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Ego, Reason, and the New Faith

“This is a world not of sciences, but of religions… And it is a peculiarity of most religions — indeed, a general condition of faith itself — that those who believe in one eschew all others, regard their God or their gods as the true divinity, and their system of conduct as alone irreproachable. Thus the heart of religions… consists of a superior intellectual posture, an absolute intolerance.” — Philip Wylie, An Essay on Morals, 1947.

A funny thing happened as I wrote this. In my previous two posts about Wylie’s thoughts on Jung’s work, I wrote that his book was published in 1954. I’ve since emended it, but I wondered how it happened — the central theme of the book: ego. My identification with the ideas transposed the copyright date into the year I was born.

It’s a little thing, but little things constitute big things. Jung wrote about the subjective viewpoint: “The difference in the case of a single apperception may, of course, be very delicate, but in the total psychic economy it makes itself felt in the highest degree, particularly in the effect it has on the ego.” Such subtleties may be reserved for the psychologist, though most educated people have an idea of the effects ego has on the practice of religion. Wylie:

Through its mechanism, such passion as man has for the truth, his earnest wish to be right, and his desire to excel among his fellow men lie open to perpetual exploitation while his laziness, his irresponsibleness, and his will to conform shape him for the most accessible religion or for that religion most convenient to the nature of his personality, whatever it may be. Fear is, moreover, the father and mother of every religion and of all the gods — their offspring, intellectual stupidity.

We have a different historical perspective today. The Church has lost its grip on collective life, and Wylie foresaw what the atomic age would bring:

For half a century, and until the present crisis, the articulate intellect of the West has been satisfied that the Grail will be found by the scientific method. This “method,” according to the commonest tenet, has already demonstrated that man is a chemical mechanism and thereby has shown that he has chemical needs (i.e., that man is “economic man”); it now merely remains for the physical truths of the universe to be exposed for the judgment and action of a creature that is basically reasonable, dependable and good. World happiness will ensue.”

Though Wylie never expressly referred to the development of intellect and of science as the historical emergence of the individual — the subjective factor — he aptly described it:

These assumptions represent a new Faith… but their subscribers… have found no means to associate insight with their own credulity. They have masterminded as much of the world as they could get their hands on. They are… the authors of the long, tedious cult of Realism. They have shown that religion is silly… the church an abomination. But… their disillusionments have been so numerous, so shattering, that their very behavior suggests they never had in mind a Principle but only a host of Sentiments mixed with a body of different little dogmas.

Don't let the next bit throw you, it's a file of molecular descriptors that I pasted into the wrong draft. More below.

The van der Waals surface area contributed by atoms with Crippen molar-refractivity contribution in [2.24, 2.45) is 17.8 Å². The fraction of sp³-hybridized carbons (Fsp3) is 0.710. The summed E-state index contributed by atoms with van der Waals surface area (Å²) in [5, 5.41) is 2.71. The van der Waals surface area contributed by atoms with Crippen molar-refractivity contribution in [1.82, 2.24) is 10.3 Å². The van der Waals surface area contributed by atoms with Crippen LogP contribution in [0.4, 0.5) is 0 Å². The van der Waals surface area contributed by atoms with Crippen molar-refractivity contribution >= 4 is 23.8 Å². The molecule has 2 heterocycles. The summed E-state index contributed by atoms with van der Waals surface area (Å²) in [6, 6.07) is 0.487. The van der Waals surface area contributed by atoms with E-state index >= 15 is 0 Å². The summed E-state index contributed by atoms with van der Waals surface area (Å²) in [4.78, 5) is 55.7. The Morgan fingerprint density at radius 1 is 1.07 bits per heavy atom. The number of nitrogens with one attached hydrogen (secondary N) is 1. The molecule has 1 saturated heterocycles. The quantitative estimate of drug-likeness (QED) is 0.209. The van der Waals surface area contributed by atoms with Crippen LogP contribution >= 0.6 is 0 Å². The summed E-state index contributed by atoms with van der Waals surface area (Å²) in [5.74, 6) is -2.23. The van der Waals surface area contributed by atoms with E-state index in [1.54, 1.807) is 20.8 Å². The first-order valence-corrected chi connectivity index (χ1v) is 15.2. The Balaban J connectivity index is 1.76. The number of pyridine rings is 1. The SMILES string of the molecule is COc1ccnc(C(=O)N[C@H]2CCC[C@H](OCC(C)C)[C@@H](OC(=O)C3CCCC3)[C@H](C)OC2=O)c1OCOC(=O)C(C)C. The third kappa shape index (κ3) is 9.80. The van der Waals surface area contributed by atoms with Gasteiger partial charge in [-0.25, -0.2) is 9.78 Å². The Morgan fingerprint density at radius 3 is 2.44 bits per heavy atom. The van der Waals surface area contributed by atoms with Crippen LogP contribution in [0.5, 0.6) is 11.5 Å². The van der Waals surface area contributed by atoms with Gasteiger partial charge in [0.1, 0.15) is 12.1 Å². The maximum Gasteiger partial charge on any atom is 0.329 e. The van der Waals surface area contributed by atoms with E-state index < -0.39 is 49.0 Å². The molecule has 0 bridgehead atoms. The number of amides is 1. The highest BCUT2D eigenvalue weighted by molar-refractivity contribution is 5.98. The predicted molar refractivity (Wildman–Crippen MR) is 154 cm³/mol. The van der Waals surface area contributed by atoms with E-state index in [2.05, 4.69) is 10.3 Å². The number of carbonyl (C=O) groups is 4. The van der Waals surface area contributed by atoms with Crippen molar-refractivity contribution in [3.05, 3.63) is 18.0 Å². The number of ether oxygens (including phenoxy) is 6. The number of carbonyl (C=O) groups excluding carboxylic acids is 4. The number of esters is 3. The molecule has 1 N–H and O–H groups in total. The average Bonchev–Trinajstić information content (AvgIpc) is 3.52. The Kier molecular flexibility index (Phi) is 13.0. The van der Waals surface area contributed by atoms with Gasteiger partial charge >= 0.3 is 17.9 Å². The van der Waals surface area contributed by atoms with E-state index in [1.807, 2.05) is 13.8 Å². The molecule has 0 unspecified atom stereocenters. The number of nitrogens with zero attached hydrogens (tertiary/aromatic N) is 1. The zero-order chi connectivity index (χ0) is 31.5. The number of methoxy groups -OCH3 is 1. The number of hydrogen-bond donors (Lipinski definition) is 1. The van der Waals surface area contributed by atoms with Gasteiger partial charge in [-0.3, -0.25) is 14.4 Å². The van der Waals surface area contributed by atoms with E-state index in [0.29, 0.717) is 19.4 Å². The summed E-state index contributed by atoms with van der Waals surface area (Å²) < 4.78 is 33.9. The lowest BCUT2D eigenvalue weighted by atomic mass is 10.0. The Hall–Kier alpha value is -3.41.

When, as in Russia, religion has yielded to “realism,” neither liberality nor humanitarianism has blossomed but only instinct regimented, internal ruthlessness, and an aggressive greed. Where the church has held sway, confusion has increased… Social discipline but turns… into professional regiments and tenders the keys of human zeal to opportunists… God’s disciplines give the keys to a Vatican or, in a “free country” to the vanity of every private Presbyterian.

So Communism has given way to the new “individual”, the regimentation of society no longer forced but craftily manipulated and sold back to us through a needy and regressive conformity. The greed and opportunism exploiting Marx’s ideal of an “economic man” hides now beneath the guise of freedom and democracy.

There is no Reason today in a whole world implemented by reason… A world wherein the best brains are no longer capable of turning back to the old gods. A world of physicists unmoved by Christian charity. A world four-fifths inhabited by the blindest bigots, born into credulity, worshiping snakes and ghosts and holy virgins. A world which has at last unlocked the secret of objects, whose strength is as the strength of suns because of the pure part of a few minds. A world of muscle, carnivorous, with a very little brain. A new dinosaur — man, destroying, huge — who dimly blinks at the shape of extinction, sees the coming of hunger in a planet his own strength has scourged. A stupid character who has sought violence as the means of his arrogant perfection and hypocritically to protect himself; who now sits in the gloom of an unradiant mind, waiting for radiation to consume his tissues. The one animal who ever feared himself — as well he might!

The unconscious god of fear is a religious one. The most basic facts of the psyche tell the story not of religion but of a religious attitude toward life.

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A Cultural Mid-life Crisis?

Though we generally think of mid-life as an individual process, as a universal function, it applies to cultural changes as well. The similarities are notable, and Jung’s, Two Essays on Analytical Psychology, highlights the parallels.

Regarding the conversion of opposites at mid-life, Jung wrote: “Just as before… disorders arose because… opposing fantasies were unconscious, so now other disorders arise through the repression of former idols.” The shift in focus over the last generation is undeniable; but increases in consciousness also depend on unconscious conditions: